5 Interesting Facts About Mourning Doves

Tuesday, September 27, 2022

Mourning Doves are so common at backyard feeders that they are often overlooked, and sometimes even seen as pests. But these gentle-natured birds have quite a few unique traits hiding behind those soft coos and muted plumage. Read below to learn 5 interesting facts about Mourning Doves.

Mourning Doves feeding on safflower
1. They eat a lot.
This may not come as much of a shock to those who feed wild birds, we know they can pack away a tremendous amount of seed in one sitting - up to 20% of their body weight daily, to be exact. But where does it all go?! Doves are not bottomless pits, but they do have a special feature that allows them to store seed internally. This feature is called a crop. The crop is an expandable pouch in the esophagus that acts as a storage area for food before it enters the digestive tract. This is also where "crop milk" is made, which is what baby doves eat as nestlings. Because doves feed mainly on the ground, they are prime targets for predators. Packing the crop full of food and flying to a safe perching area allows doves to feed less often and digest their meals with less threat of predation.

2. They are surprisingly fast fliers. 
Though they are stocky in stature, Mourning Doves can certainly pick up speed and go when they need to. Mourning Doves have a falcon-like appearance when in flight, with their elongated tail feathers, and long pointed wings. These features are what allow them to fly quickly. When in a hurry, Mourning Doves are able to swiftly take off and fly at speeds up to 55 miles per hour (about 88 kilometers per hour)!

Mourning Dove drinking from heated bird bath

3. They have a unique way of drinking.
Most bird species lap water into their bill, and in order to swallow, must tilt their head backward relying on gravity to draw the water downward. Dove and pigeon species, however, have the ability to fully immerse their beaks and siphon water into their esophagus, much like us sucking water through a straw. Take a close look next time you notice a dove and another bird at your bird bath to see the difference in their drinking habits. In addition to this unique drinking method, Mourning Doves also have the ability to drink brackish sea water which allows them to survive in harsh desert climates, unlike humans who would become dehydrated from the salinity of the water.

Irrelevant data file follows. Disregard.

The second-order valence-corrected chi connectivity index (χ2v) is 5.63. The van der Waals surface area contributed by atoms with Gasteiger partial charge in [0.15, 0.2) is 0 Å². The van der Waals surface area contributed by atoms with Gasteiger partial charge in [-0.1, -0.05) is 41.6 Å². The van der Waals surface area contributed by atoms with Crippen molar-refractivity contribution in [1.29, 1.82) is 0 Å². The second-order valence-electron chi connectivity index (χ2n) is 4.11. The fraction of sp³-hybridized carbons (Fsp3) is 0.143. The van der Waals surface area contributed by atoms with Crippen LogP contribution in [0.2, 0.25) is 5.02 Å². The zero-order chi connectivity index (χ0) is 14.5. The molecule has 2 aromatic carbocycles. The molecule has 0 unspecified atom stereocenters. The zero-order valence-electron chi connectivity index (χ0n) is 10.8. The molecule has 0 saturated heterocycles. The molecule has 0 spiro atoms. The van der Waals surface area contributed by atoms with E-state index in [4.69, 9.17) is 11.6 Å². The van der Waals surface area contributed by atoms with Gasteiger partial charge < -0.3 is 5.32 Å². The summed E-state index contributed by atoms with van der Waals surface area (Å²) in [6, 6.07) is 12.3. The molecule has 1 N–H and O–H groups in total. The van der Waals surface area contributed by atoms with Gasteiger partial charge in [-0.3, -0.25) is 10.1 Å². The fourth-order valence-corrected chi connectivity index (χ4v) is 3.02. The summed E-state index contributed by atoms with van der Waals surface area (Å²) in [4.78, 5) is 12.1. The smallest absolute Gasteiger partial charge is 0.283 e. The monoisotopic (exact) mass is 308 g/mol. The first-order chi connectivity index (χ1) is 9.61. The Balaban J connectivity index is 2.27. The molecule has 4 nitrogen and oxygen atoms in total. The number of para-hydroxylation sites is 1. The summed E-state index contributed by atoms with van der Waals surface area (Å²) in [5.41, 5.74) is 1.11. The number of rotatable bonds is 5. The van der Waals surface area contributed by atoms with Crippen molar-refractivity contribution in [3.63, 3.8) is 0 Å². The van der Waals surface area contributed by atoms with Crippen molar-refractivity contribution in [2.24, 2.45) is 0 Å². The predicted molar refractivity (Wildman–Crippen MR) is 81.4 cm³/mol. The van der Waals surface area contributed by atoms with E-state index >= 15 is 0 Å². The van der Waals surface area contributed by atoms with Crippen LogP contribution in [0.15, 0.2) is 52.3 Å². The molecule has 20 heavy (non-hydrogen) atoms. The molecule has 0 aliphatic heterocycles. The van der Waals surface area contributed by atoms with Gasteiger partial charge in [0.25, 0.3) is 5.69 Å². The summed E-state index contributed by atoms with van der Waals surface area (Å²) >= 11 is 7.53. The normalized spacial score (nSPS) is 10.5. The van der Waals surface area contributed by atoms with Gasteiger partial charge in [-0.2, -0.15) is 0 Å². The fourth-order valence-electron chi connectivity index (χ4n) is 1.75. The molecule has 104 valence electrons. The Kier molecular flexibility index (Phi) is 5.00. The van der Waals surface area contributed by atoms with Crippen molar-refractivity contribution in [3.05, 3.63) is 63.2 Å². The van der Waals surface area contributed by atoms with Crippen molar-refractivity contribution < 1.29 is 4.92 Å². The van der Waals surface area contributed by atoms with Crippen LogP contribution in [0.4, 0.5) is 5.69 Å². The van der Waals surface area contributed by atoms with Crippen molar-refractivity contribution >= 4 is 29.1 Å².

4. They raise several small families per season. 
Mourning Doves have an expansive nesting period spanning from early spring all the way into fall, raising as many as 6 broods per season. But unlike many birds, Mourning Doves only lay two eggs per brood. The incubation period is very short, lasting only 14 days. Doves do not take a break from incubating, mom or dad will be sitting on the eggs at all times until they hatch. Like the short incubation time, the nestling period is also 14 days long. After just a month, a Mourning Dove couple has raised two young to fledgling-hood and start all over again with their next brood!

Mourning Dove pair showing affection

5. They aren't afraid of showing a little PDA.
If Mourning Doves had a love language you can bet it would be physical touch. During courtship, males woo females by performing several audible wing beats, smooth glides through the air, posturing of the wings & bowing, and finally cooing. Once a pair is established, they can often be seen preening one another, cuddling together on perches, and grasping each other's beaks as they bob in unison as pair-bond rituals. Mourning Doves are seasonally monogamous, often pairing with the same mate for several seasons.

Attract Mourning Doves to your yard by offering a variety of seed including safflower, black oil sunflower, sunflower chips, and millet. Provide fresh water year-round in the form of a bird bath (heated in the winter) to help support Mourning Doves and other birds that visit your backyard. 

Happy trails!
- Shayna

No comments:

Post a Comment